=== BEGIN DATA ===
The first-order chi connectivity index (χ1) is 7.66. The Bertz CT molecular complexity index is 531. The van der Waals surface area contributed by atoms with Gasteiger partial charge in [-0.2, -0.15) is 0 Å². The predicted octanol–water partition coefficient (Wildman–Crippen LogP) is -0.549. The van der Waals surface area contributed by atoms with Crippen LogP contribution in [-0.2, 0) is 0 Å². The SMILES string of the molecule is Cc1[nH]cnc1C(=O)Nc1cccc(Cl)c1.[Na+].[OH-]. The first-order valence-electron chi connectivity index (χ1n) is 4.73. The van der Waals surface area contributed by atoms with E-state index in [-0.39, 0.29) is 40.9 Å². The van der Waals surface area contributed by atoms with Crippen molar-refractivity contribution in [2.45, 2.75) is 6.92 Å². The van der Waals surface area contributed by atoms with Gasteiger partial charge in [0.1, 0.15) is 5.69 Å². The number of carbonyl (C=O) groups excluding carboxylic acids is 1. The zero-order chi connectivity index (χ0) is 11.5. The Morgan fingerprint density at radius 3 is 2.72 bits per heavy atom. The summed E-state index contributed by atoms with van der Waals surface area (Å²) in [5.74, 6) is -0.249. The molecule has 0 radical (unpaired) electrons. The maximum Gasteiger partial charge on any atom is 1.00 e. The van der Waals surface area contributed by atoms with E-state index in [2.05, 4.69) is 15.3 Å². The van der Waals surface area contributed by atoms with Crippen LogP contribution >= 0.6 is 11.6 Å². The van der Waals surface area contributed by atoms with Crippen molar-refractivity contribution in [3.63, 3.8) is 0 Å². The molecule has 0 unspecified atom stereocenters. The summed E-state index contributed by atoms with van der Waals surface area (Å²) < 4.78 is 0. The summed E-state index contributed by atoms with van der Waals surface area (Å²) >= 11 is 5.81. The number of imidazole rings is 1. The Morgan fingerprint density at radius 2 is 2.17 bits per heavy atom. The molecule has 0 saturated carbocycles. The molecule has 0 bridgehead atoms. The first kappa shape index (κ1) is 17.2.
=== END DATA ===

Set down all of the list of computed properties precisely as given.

The first-order chi connectivity index (χ1) is 7.66. The Bertz CT molecular complexity index is 531. The van der Waals surface area contributed by atoms with Gasteiger partial charge in [-0.2, -0.15) is 0 Å². The predicted octanol–water partition coefficient (Wildman–Crippen LogP) is -0.549. The van der Waals surface area contributed by atoms with Crippen LogP contribution in [-0.2, 0) is 0 Å². The SMILES string of the molecule is Cc1[nH]cnc1C(=O)Nc1cccc(Cl)c1.[Na+].[OH-]. The first-order valence-electron chi connectivity index (χ1n) is 4.73. The van der Waals surface area contributed by atoms with E-state index in [-0.39, 0.29) is 40.9 Å². The van der Waals surface area contributed by atoms with Crippen molar-refractivity contribution in [2.45, 2.75) is 6.92 Å². The van der Waals surface area contributed by atoms with Gasteiger partial charge in [0.1, 0.15) is 5.69 Å². The number of carbonyl (C=O) groups excluding carboxylic acids is 1. The zero-order chi connectivity index (χ0) is 11.5. The Morgan fingerprint density at radius 3 is 2.72 bits per heavy atom. The summed E-state index contributed by atoms with van der Waals surface area (Å²) in [5.74, 6) is -0.249. The molecule has 0 radical (unpaired) electrons. The maximum Gasteiger partial charge on any atom is 1.00 e. The van der Waals surface area contributed by atoms with E-state index in [2.05, 4.69) is 15.3 Å². The van der Waals surface area contributed by atoms with Crippen LogP contribution >= 0.6 is 11.6 Å². The van der Waals surface area contributed by atoms with Crippen molar-refractivity contribution in [3.63, 3.8) is 0 Å². The molecule has 0 unspecified atom stereocenters. The summed E-state index contributed by atoms with van der Waals surface area (Å²) < 4.78 is 0. The summed E-state index contributed by atoms with van der Waals surface area (Å²) >= 11 is 5.81. The number of imidazole rings is 1. The Morgan fingerprint density at radius 2 is 2.17 bits per heavy atom. The molecule has 0 saturated carbocycles. The molecule has 0 bridgehead atoms. The first kappa shape index (κ1) is 17.2.